First night in Newark, Delaware in quite a while. I was pretty concerned about being well rested for the conference, so after getting in to town just after 10pm, I did my best to get in bed…around 3 am. Clearly, seeing friends was more important.
Bed at 3am. Awake at 7. Ouch.
Shower, clothes, out the door for breakfast. Newark Deli and Bagel still makes a mean breakfast sandwich. (Taylor ham, egg, and cheese, on a cinnamon-raisin bagel, if you were wondering.) I arrived at the University of Delaware’s Bob Carpenter Center, excitedly paid the fee for the seminar, and ran in to the lecture hall to begin my educational endeavor. The lectures discussed hydration strategies for athletes, spine board management, progressions of Olympic weightlifting, fascia, conditioning programs for athletes, and training the central nervous system.
Now, I clearly can’t go into full detail on each presentation, because I don’t have the right or ability to do it proper justice. Instead, I have some 1-2 sentence take away points that I think would be the most promising.
I expected hydration strategies to be “pound water when you’re exercising.” In fact, it was quite the opposite; UD’s Assistant Director of Athletics for Sports Medicine, Andrew Reisman, M.D., advised the use of electrolyte based sports drinks to minimize the loss of salts through sweating. He added that for the heaviest sweaters, measures should be taken pre-exercise to add the requisite electrolytes and fluids to their bodies, as to minimize the risks of dehydration and hyponutremia. Very vital information.
Spark notes on Spine Board Management, Olympic Lifting, and Fascia:
Be prepared for anything that can arise. Athletes lives are in your hands.
Olympic Lifts are great. When done properly. Take precautions with Overhead Athletes.
Fascia. Stretch. Do everything symmetrically. EVERYTHING. Oh, and Foam roll.
Now, on the Conditioning and the Nervous System.
The major point given by Jason Riddell from American University was an explanation of the conjugate method of training. He explained that he uses bi-weekly lifting sessions in season. One day is a max effort day, and the second day is a dynamic effort day. The dynamic effort day is based on creating the fastest bar speed; about lifting as quickly as possible, not as heavy as possible. By alternating between max effort and dynamic effort, you increase both, and ultimately gain strength and power. Undulating periodization at it’s finest. It’s a great idea, and hopefully when I learn more about it, I’ll be able to discuss it in greater detail.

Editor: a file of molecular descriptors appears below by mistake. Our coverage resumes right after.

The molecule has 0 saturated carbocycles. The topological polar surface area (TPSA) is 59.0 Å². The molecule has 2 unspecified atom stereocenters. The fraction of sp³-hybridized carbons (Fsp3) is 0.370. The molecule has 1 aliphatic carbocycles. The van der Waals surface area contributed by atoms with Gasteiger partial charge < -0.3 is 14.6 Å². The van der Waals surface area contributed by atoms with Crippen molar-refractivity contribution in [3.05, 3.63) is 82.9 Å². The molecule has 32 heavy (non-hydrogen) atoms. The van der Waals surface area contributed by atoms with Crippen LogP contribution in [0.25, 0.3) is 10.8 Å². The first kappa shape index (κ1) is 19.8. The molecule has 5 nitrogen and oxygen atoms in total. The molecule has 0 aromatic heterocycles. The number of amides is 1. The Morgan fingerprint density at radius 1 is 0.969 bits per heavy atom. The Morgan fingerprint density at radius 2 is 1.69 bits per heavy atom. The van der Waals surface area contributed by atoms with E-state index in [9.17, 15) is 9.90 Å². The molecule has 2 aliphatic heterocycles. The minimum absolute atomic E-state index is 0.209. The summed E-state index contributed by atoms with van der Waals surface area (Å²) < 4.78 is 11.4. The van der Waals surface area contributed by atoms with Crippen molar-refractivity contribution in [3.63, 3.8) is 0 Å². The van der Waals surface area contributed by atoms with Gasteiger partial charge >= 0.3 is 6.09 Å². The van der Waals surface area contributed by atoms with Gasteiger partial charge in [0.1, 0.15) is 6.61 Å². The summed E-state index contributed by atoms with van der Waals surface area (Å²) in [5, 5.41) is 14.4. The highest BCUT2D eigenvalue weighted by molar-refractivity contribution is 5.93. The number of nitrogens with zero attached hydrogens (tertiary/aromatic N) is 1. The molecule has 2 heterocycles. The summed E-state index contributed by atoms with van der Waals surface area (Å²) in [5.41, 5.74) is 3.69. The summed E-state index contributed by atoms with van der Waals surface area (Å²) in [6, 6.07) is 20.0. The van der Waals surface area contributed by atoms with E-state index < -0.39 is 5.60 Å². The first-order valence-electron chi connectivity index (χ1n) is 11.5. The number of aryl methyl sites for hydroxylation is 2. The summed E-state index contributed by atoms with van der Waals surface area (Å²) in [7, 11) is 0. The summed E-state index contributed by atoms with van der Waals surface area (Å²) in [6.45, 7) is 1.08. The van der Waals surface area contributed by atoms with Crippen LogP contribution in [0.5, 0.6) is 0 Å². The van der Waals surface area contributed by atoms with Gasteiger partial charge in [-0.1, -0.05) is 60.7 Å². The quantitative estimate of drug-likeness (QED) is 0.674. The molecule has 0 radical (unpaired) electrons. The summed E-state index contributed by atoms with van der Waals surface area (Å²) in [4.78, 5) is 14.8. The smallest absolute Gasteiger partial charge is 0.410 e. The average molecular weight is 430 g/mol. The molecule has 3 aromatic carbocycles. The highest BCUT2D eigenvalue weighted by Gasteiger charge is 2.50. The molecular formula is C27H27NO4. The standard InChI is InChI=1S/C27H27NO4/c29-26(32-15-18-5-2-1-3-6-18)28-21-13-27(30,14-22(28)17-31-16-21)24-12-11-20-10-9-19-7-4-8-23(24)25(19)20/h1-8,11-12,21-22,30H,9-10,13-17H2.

The discussion of conditioning by the head basketball strenth coach from UNC Wilmington was awesome. Mostly because I agreed with everything that he said, but also because he showed video footage and gave his personal rationalizations behind his programming. To increase work capacity, his athletes perform different complexes, circuits, and intervals, which create the most drastic metabolic stress, therefore increasing their performance the most efficiently. What’s this mean? No LSD. In fact, he said the farthest his athletes ever run at one day is a mile, and only because it’s tradition. Very cool.
Now, I stumbled upon google searched for it because he’s a genius video by Mike Boyle discussing doing traditional aerobic conditioning. The shear simplicity makes it impossible to disagree. Much like other things which Boyle has said, people will find problems with his reasoning because it is different from what they do, or have done habitually for so long.
If you listen to what Boyle is saying, and if you consider the role of the trainer and coach as an economist, why would you do aerobic training? If you want to get the most bang-for-your-buck, then you shouldn’t do it. You should superset, and strength train in such a way that creates a cardiovascular effect. It’s possible. It’s what happens in athletics. We need to facilitate the proliferation of these ideas to the general public.
Hopefully today I’ll be able to get some video footage of some good conditioning work I’ll be getting done. I’ll put it up so people can see a good example.